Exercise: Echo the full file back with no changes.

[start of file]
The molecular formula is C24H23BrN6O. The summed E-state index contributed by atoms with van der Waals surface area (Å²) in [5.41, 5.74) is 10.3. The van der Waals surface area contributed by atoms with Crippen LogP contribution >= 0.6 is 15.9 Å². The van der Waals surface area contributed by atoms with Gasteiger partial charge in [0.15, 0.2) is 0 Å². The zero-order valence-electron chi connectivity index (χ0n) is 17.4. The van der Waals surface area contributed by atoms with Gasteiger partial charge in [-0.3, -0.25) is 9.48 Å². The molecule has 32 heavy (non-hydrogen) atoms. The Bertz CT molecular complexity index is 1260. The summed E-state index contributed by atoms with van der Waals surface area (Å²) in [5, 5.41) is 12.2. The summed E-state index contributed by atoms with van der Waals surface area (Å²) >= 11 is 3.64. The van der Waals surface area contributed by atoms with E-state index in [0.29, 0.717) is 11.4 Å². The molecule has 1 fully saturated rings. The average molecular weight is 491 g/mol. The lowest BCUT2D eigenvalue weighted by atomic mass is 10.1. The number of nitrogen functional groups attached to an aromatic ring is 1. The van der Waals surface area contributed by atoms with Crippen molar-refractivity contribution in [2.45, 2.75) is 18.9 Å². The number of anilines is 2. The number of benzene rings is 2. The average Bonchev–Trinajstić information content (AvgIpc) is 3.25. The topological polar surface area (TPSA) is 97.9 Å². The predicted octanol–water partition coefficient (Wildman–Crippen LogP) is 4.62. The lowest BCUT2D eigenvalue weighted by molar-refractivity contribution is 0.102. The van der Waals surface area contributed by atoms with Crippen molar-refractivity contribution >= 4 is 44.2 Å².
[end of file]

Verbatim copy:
The molecular formula is C24H23BrN6O. The summed E-state index contributed by atoms with van der Waals surface area (Å²) in [5.41, 5.74) is 10.3. The van der Waals surface area contributed by atoms with Crippen LogP contribution >= 0.6 is 15.9 Å². The van der Waals surface area contributed by atoms with Gasteiger partial charge in [0.15, 0.2) is 0 Å². The zero-order valence-electron chi connectivity index (χ0n) is 17.4. The van der Waals surface area contributed by atoms with Gasteiger partial charge in [-0.3, -0.25) is 9.48 Å². The molecule has 32 heavy (non-hydrogen) atoms. The Bertz CT molecular complexity index is 1260. The summed E-state index contributed by atoms with van der Waals surface area (Å²) in [5, 5.41) is 12.2. The summed E-state index contributed by atoms with van der Waals surface area (Å²) >= 11 is 3.64. The van der Waals surface area contributed by atoms with E-state index in [0.29, 0.717) is 11.4 Å². The molecule has 1 fully saturated rings. The average molecular weight is 491 g/mol. The lowest BCUT2D eigenvalue weighted by atomic mass is 10.1. The number of nitrogen functional groups attached to an aromatic ring is 1. The van der Waals surface area contributed by atoms with Crippen molar-refractivity contribution in [2.45, 2.75) is 18.9 Å². The number of anilines is 2. The number of benzene rings is 2. The average Bonchev–Trinajstić information content (AvgIpc) is 3.25. The topological polar surface area (TPSA) is 97.9 Å². The predicted octanol–water partition coefficient (Wildman–Crippen LogP) is 4.62. The lowest BCUT2D eigenvalue weighted by molar-refractivity contribution is 0.102. The van der Waals surface area contributed by atoms with Crippen molar-refractivity contribution >= 4 is 44.2 Å².